This proof of concept study demonstrates that multiplex ddPCR is a promising approach for NIPT for trisomy 21, which can be extended to the detection of other aneuploidies and large copy number variations. Because MPS or MBM have already proven their efficiency in this purpose, practical use of ddPCR in clinical setting will probably depend upon technical optimization of the technology and on pricing evolution of MPS or MBM to make it (or not) available to all pregnant women. Furthermore, further experiments will be necessary for trisomy 18 screening.

Supporting Information

S1 Fig. A two-dimensional representation of the fluorescence intensity obtained for plasma DNA using the octoplex ddPCR assay.

The y and x axes correspond to the FAM and VIC intensities, respectively. Negative droplets (grey dots) and positive ones (blue dots for FAM+ only, green dots for VIC+ only and brown for FAM+ and VIC+) are assigned as a function of the FAM and VIC florescence amplitudes.

https://doi.org/10.1371/journal.pone.0155009.s001

(TIF)

S2 Fig. Electrophoresis analysis, by the Agilent 2100 Bioanalyzer system, of an artificially degraded genomic DNA using the Covaris ultrasonicator, in order to mimic the plasma DNA degradation profile.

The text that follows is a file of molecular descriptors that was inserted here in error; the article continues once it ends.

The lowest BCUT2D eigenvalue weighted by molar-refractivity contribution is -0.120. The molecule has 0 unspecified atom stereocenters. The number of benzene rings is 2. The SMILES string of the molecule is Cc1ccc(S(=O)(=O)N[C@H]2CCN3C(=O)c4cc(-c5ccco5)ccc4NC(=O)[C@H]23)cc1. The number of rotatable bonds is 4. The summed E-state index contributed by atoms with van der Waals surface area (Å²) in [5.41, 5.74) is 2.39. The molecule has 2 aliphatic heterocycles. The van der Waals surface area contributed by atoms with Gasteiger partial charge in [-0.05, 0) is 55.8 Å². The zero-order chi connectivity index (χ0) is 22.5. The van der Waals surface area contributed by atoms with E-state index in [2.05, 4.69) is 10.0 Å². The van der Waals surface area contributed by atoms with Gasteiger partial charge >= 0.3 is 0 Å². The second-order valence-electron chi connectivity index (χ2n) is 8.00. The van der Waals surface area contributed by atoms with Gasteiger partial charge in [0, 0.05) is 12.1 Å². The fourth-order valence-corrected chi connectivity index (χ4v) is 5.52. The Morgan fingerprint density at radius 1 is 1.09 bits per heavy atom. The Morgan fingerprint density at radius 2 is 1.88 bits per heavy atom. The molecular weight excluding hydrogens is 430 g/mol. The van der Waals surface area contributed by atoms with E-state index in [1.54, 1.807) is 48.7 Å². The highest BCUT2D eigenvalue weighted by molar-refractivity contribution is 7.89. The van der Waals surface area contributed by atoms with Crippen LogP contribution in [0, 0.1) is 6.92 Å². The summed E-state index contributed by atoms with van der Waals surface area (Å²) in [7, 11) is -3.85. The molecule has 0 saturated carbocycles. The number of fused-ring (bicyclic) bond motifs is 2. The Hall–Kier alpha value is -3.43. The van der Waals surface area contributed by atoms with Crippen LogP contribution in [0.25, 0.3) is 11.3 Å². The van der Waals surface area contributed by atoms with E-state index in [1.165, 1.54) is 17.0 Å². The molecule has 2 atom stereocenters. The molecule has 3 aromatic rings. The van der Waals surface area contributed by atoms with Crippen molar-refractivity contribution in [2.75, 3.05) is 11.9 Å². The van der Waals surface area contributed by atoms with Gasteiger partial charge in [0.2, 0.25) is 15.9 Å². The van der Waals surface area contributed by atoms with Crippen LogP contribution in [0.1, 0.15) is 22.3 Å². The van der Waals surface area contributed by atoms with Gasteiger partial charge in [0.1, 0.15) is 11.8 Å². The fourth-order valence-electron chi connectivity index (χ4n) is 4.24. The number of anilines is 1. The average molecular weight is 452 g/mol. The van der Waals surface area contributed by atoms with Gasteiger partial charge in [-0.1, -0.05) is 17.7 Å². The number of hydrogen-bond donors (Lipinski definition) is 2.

https://doi.org/10.1371/journal.pone.0155009.s002

(TIF)

S3 Fig. Box and whisker plots of the distribution of chromosome ratios in the two groups (upper plot) and the ROC curve for the chromosome ratio as a predictor of trisomy 21 (lower plot) for first trimester pregnancies samples.

In the upper plot, the box displays the median [25th-75th percentiles] for the distribution; the whiskers indicate the data points no further than 1.5 times the interquartile range from the box; crosses represent the group means; data points are plotted as open circles (n = 10) and sample points (n = 75) for the trisomy 21 and normal group respectively. In the lower plot, the AUROC is given with its 95% confidence interval (AUC: Area Under the Curve).

https://doi.org/10.1371/journal.pone.0155009.s003

(TIF)

S1 Table. Results of chromosomal ratios for mixtures of 0.5 ng/μL artificially degraded DNA with a trisomy 21 DNA content of 0%, 5%, 10%, 25% and 50%.

https://doi.org/10.1371/journal.pone.0155009.s004

(DOCX)

S2 Table. Validation study: the results of ddPCR on plasma DNA.

k 21 and k ref are the number of positive droplets for chromosome 21 and the reference chromosome, respectively. n is the total number of PCRs. λ 21 and λ ref are the estimated mean number of copies per droplet, according to the Poisson distribution. NA = not available.

https://doi.org/10.1371/journal.pone.0155009.s005